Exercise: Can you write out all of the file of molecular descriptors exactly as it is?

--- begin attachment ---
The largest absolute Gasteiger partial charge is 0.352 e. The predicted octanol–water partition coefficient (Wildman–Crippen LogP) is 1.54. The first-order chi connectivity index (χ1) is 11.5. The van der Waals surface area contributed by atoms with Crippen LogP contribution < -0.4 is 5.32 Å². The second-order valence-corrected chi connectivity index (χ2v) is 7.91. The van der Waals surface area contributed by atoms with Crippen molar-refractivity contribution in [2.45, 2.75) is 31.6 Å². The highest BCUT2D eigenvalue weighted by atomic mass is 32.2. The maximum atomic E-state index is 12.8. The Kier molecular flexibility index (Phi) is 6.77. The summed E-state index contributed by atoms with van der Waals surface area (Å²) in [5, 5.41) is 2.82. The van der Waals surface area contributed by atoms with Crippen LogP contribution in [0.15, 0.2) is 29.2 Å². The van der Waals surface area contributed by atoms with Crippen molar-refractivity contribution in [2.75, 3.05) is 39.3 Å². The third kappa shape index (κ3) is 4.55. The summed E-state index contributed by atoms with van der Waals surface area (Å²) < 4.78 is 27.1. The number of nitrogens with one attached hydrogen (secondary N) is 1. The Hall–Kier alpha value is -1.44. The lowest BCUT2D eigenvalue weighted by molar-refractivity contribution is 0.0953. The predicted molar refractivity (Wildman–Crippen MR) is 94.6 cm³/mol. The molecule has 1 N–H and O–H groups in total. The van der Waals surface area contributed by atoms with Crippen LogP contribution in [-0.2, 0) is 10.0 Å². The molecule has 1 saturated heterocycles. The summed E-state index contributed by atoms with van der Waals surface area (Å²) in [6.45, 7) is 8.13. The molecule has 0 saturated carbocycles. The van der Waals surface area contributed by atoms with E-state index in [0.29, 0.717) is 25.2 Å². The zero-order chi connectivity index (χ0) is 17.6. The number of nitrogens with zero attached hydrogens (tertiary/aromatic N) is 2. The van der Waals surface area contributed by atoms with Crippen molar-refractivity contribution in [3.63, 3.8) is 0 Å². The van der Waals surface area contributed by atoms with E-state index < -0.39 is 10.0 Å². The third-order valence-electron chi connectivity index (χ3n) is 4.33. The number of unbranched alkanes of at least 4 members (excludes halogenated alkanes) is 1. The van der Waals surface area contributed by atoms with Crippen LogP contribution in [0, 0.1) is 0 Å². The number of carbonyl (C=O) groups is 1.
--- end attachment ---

The largest absolute Gasteiger partial charge is 0.352 e. The predicted octanol–water partition coefficient (Wildman–Crippen LogP) is 1.54. The first-order chi connectivity index (χ1) is 11.5. The van der Waals surface area contributed by atoms with Crippen LogP contribution < -0.4 is 5.32 Å². The second-order valence-corrected chi connectivity index (χ2v) is 7.91. The van der Waals surface area contributed by atoms with Crippen molar-refractivity contribution in [2.45, 2.75) is 31.6 Å². The highest BCUT2D eigenvalue weighted by atomic mass is 32.2. The maximum atomic E-state index is 12.8. The Kier molecular flexibility index (Phi) is 6.77. The summed E-state index contributed by atoms with van der Waals surface area (Å²) in [5, 5.41) is 2.82. The van der Waals surface area contributed by atoms with Crippen LogP contribution in [0.15, 0.2) is 29.2 Å². The van der Waals surface area contributed by atoms with Crippen molar-refractivity contribution in [2.75, 3.05) is 39.3 Å². The third kappa shape index (κ3) is 4.55. The summed E-state index contributed by atoms with van der Waals surface area (Å²) < 4.78 is 27.1. The number of nitrogens with one attached hydrogen (secondary N) is 1. The Hall–Kier alpha value is -1.44. The lowest BCUT2D eigenvalue weighted by molar-refractivity contribution is 0.0953. The predicted molar refractivity (Wildman–Crippen MR) is 94.6 cm³/mol. The molecule has 1 N–H and O–H groups in total. The van der Waals surface area contributed by atoms with Crippen LogP contribution in [-0.2, 0) is 10.0 Å². The molecule has 1 saturated heterocycles. The summed E-state index contributed by atoms with van der Waals surface area (Å²) in [6.45, 7) is 8.13. The molecule has 0 saturated carbocycles. The van der Waals surface area contributed by atoms with E-state index in [0.29, 0.717) is 25.2 Å². The zero-order chi connectivity index (χ0) is 17.6. The number of nitrogens with zero attached hydrogens (tertiary/aromatic N) is 2. The van der Waals surface area contributed by atoms with Crippen molar-refractivity contribution in [3.63, 3.8) is 0 Å². The van der Waals surface area contributed by atoms with E-state index < -0.39 is 10.0 Å². The third-order valence-electron chi connectivity index (χ3n) is 4.33. The number of unbranched alkanes of at least 4 members (excludes halogenated alkanes) is 1. The van der Waals surface area contributed by atoms with Crippen LogP contribution in [0, 0.1) is 0 Å². The number of carbonyl (C=O) groups is 1.